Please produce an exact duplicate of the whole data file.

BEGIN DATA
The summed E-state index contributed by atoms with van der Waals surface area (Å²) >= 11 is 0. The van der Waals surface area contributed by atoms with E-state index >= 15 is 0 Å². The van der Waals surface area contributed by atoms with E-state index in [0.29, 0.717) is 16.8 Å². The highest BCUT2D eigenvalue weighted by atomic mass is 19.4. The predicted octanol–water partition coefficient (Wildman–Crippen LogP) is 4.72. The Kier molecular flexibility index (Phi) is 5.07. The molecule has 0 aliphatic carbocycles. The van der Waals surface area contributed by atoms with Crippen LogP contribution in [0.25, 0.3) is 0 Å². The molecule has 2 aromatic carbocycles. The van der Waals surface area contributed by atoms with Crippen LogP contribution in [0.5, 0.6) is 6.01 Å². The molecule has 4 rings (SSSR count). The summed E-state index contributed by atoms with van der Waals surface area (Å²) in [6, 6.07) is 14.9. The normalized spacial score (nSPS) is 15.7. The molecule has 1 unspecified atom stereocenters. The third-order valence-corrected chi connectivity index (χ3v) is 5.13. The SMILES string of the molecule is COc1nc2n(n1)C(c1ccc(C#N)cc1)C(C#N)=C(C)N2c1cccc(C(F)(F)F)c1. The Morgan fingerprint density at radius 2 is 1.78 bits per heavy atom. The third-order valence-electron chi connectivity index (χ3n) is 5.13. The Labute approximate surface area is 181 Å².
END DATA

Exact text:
The summed E-state index contributed by atoms with van der Waals surface area (Å²) >= 11 is 0. The van der Waals surface area contributed by atoms with E-state index >= 15 is 0 Å². The van der Waals surface area contributed by atoms with E-state index in [0.29, 0.717) is 16.8 Å². The highest BCUT2D eigenvalue weighted by atomic mass is 19.4. The predicted octanol–water partition coefficient (Wildman–Crippen LogP) is 4.72. The Kier molecular flexibility index (Phi) is 5.07. The molecule has 0 aliphatic carbocycles. The van der Waals surface area contributed by atoms with Crippen LogP contribution in [0.25, 0.3) is 0 Å². The molecule has 2 aromatic carbocycles. The van der Waals surface area contributed by atoms with Crippen LogP contribution in [0.5, 0.6) is 6.01 Å². The molecule has 4 rings (SSSR count). The summed E-state index contributed by atoms with van der Waals surface area (Å²) in [6, 6.07) is 14.9. The normalized spacial score (nSPS) is 15.7. The molecule has 1 unspecified atom stereocenters. The third-order valence-corrected chi connectivity index (χ3v) is 5.13. The SMILES string of the molecule is COc1nc2n(n1)C(c1ccc(C#N)cc1)C(C#N)=C(C)N2c1cccc(C(F)(F)F)c1. The Morgan fingerprint density at radius 2 is 1.78 bits per heavy atom. The third-order valence-electron chi connectivity index (χ3n) is 5.13. The Labute approximate surface area is 181 Å².